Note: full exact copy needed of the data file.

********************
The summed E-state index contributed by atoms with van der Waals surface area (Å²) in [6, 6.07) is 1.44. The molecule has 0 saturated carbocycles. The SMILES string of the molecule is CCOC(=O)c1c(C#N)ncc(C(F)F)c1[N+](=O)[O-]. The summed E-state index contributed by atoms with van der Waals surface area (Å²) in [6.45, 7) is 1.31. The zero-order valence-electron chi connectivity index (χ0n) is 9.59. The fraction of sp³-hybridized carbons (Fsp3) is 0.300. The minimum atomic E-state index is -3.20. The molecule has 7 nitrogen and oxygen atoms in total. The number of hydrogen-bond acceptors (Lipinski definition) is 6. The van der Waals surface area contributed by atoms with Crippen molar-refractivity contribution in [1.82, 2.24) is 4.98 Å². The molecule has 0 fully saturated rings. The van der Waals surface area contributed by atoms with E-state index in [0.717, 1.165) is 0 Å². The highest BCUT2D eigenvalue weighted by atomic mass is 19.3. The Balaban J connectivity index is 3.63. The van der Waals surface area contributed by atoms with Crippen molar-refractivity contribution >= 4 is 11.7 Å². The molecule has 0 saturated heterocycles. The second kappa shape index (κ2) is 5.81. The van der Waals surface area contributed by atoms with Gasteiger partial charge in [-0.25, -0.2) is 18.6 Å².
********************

The summed E-state index contributed by atoms with van der Waals surface area (Å²) in [6, 6.07) is 1.44. The molecule has 0 saturated carbocycles. The SMILES string of the molecule is CCOC(=O)c1c(C#N)ncc(C(F)F)c1[N+](=O)[O-]. The summed E-state index contributed by atoms with van der Waals surface area (Å²) in [6.45, 7) is 1.31. The zero-order valence-electron chi connectivity index (χ0n) is 9.59. The fraction of sp³-hybridized carbons (Fsp3) is 0.300. The minimum atomic E-state index is -3.20. The molecule has 7 nitrogen and oxygen atoms in total. The number of hydrogen-bond acceptors (Lipinski definition) is 6. The van der Waals surface area contributed by atoms with Crippen molar-refractivity contribution in [1.82, 2.24) is 4.98 Å². The molecule has 0 fully saturated rings. The van der Waals surface area contributed by atoms with E-state index in [0.717, 1.165) is 0 Å². The highest BCUT2D eigenvalue weighted by atomic mass is 19.3. The Balaban J connectivity index is 3.63. The van der Waals surface area contributed by atoms with Crippen molar-refractivity contribution >= 4 is 11.7 Å². The molecule has 0 saturated heterocycles. The second kappa shape index (κ2) is 5.81. The van der Waals surface area contributed by atoms with Gasteiger partial charge in [-0.25, -0.2) is 18.6 Å².